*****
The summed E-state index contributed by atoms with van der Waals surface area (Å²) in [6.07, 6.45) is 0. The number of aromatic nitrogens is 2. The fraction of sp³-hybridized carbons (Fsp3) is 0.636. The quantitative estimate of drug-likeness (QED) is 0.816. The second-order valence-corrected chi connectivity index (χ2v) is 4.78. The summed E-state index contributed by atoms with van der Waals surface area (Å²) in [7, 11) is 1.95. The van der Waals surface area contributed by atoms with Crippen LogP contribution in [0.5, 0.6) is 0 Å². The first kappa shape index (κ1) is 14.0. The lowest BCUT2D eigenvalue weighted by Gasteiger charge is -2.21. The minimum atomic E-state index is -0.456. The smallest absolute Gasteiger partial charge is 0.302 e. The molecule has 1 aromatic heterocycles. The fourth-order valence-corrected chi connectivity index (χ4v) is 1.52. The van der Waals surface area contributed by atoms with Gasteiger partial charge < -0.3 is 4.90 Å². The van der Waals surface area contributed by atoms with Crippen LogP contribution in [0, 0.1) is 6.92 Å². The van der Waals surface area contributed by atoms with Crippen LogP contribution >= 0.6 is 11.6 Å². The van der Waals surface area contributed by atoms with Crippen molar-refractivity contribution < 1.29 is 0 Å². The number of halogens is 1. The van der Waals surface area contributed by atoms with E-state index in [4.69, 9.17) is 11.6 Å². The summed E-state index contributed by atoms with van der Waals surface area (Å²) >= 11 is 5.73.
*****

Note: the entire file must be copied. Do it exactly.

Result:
The summed E-state index contributed by atoms with van der Waals surface area (Å²) in [6.07, 6.45) is 0. The number of aromatic nitrogens is 2. The fraction of sp³-hybridized carbons (Fsp3) is 0.636. The quantitative estimate of drug-likeness (QED) is 0.816. The second-order valence-corrected chi connectivity index (χ2v) is 4.78. The summed E-state index contributed by atoms with van der Waals surface area (Å²) in [7, 11) is 1.95. The van der Waals surface area contributed by atoms with Crippen LogP contribution in [0.5, 0.6) is 0 Å². The first kappa shape index (κ1) is 14.0. The lowest BCUT2D eigenvalue weighted by Gasteiger charge is -2.21. The minimum atomic E-state index is -0.456. The smallest absolute Gasteiger partial charge is 0.302 e. The molecule has 1 aromatic heterocycles. The fourth-order valence-corrected chi connectivity index (χ4v) is 1.52. The van der Waals surface area contributed by atoms with Gasteiger partial charge < -0.3 is 4.90 Å². The van der Waals surface area contributed by atoms with Crippen LogP contribution in [0, 0.1) is 6.92 Å². The van der Waals surface area contributed by atoms with Crippen LogP contribution >= 0.6 is 11.6 Å². The van der Waals surface area contributed by atoms with Crippen molar-refractivity contribution < 1.29 is 0 Å². The number of halogens is 1. The van der Waals surface area contributed by atoms with E-state index in [4.69, 9.17) is 11.6 Å². The summed E-state index contributed by atoms with van der Waals surface area (Å²) >= 11 is 5.73.